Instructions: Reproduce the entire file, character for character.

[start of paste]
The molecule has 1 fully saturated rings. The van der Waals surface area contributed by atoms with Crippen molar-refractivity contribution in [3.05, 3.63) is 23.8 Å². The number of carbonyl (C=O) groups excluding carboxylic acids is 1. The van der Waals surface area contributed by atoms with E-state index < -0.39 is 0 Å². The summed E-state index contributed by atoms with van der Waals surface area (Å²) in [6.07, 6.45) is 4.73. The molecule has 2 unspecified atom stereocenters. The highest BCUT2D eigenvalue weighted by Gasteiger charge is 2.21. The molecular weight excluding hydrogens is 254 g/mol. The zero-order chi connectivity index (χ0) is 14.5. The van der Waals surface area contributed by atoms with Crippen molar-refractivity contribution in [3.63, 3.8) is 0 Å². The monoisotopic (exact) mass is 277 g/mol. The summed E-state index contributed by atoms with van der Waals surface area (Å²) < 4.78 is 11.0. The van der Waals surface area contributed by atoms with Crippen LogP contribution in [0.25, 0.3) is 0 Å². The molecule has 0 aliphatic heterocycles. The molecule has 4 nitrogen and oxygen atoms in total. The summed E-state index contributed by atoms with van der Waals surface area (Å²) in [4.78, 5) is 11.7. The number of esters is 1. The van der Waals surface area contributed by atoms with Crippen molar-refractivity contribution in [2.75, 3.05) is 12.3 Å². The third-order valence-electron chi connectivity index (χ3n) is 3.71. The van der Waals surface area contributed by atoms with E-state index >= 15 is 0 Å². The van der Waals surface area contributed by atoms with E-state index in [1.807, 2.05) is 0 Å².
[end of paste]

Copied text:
The molecule has 1 fully saturated rings. The van der Waals surface area contributed by atoms with Crippen molar-refractivity contribution in [3.05, 3.63) is 23.8 Å². The number of carbonyl (C=O) groups excluding carboxylic acids is 1. The van der Waals surface area contributed by atoms with E-state index < -0.39 is 0 Å². The summed E-state index contributed by atoms with van der Waals surface area (Å²) in [6.07, 6.45) is 4.73. The molecule has 2 unspecified atom stereocenters. The highest BCUT2D eigenvalue weighted by Gasteiger charge is 2.21. The molecular weight excluding hydrogens is 254 g/mol. The zero-order chi connectivity index (χ0) is 14.5. The van der Waals surface area contributed by atoms with Crippen molar-refractivity contribution in [3.63, 3.8) is 0 Å². The monoisotopic (exact) mass is 277 g/mol. The summed E-state index contributed by atoms with van der Waals surface area (Å²) < 4.78 is 11.0. The van der Waals surface area contributed by atoms with Crippen LogP contribution in [0.25, 0.3) is 0 Å². The molecule has 0 aliphatic heterocycles. The molecule has 4 nitrogen and oxygen atoms in total. The summed E-state index contributed by atoms with van der Waals surface area (Å²) in [4.78, 5) is 11.7. The number of esters is 1. The van der Waals surface area contributed by atoms with Crippen molar-refractivity contribution in [2.75, 3.05) is 12.3 Å². The third-order valence-electron chi connectivity index (χ3n) is 3.71. The van der Waals surface area contributed by atoms with E-state index >= 15 is 0 Å². The van der Waals surface area contributed by atoms with E-state index in [1.807, 2.05) is 0 Å².